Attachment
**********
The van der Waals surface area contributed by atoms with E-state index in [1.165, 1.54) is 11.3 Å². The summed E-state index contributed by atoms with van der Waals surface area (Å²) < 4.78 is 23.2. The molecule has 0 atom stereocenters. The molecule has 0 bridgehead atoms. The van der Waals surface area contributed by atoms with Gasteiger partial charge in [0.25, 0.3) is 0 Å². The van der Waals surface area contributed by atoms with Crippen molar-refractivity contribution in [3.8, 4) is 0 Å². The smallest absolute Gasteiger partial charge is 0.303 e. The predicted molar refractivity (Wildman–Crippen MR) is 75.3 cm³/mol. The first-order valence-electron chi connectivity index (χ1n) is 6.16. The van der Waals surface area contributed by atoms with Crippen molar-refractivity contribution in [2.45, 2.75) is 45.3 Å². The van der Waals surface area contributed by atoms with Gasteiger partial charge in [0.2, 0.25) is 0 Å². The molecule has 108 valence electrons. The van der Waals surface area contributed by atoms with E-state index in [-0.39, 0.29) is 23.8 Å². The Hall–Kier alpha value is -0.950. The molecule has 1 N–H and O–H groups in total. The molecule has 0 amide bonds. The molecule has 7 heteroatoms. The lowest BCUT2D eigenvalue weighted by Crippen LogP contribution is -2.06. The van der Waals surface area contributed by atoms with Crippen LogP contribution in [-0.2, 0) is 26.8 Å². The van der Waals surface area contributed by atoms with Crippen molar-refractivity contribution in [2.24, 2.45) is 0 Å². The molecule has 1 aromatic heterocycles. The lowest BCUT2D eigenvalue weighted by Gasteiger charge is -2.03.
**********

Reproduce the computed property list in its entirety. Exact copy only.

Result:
The van der Waals surface area contributed by atoms with E-state index in [1.165, 1.54) is 11.3 Å². The summed E-state index contributed by atoms with van der Waals surface area (Å²) < 4.78 is 23.2. The molecule has 0 atom stereocenters. The molecule has 0 bridgehead atoms. The van der Waals surface area contributed by atoms with Gasteiger partial charge in [0.25, 0.3) is 0 Å². The van der Waals surface area contributed by atoms with Crippen molar-refractivity contribution in [3.8, 4) is 0 Å². The smallest absolute Gasteiger partial charge is 0.303 e. The predicted molar refractivity (Wildman–Crippen MR) is 75.3 cm³/mol. The first-order valence-electron chi connectivity index (χ1n) is 6.16. The van der Waals surface area contributed by atoms with Crippen molar-refractivity contribution in [2.45, 2.75) is 45.3 Å². The van der Waals surface area contributed by atoms with Gasteiger partial charge in [0.2, 0.25) is 0 Å². The molecule has 108 valence electrons. The van der Waals surface area contributed by atoms with E-state index in [-0.39, 0.29) is 23.8 Å². The Hall–Kier alpha value is -0.950. The molecule has 1 N–H and O–H groups in total. The molecule has 0 amide bonds. The molecule has 7 heteroatoms. The lowest BCUT2D eigenvalue weighted by Crippen LogP contribution is -2.06. The van der Waals surface area contributed by atoms with Crippen LogP contribution in [-0.2, 0) is 26.8 Å². The van der Waals surface area contributed by atoms with Crippen molar-refractivity contribution in [2.24, 2.45) is 0 Å². The molecule has 1 aromatic heterocycles. The lowest BCUT2D eigenvalue weighted by Gasteiger charge is -2.03.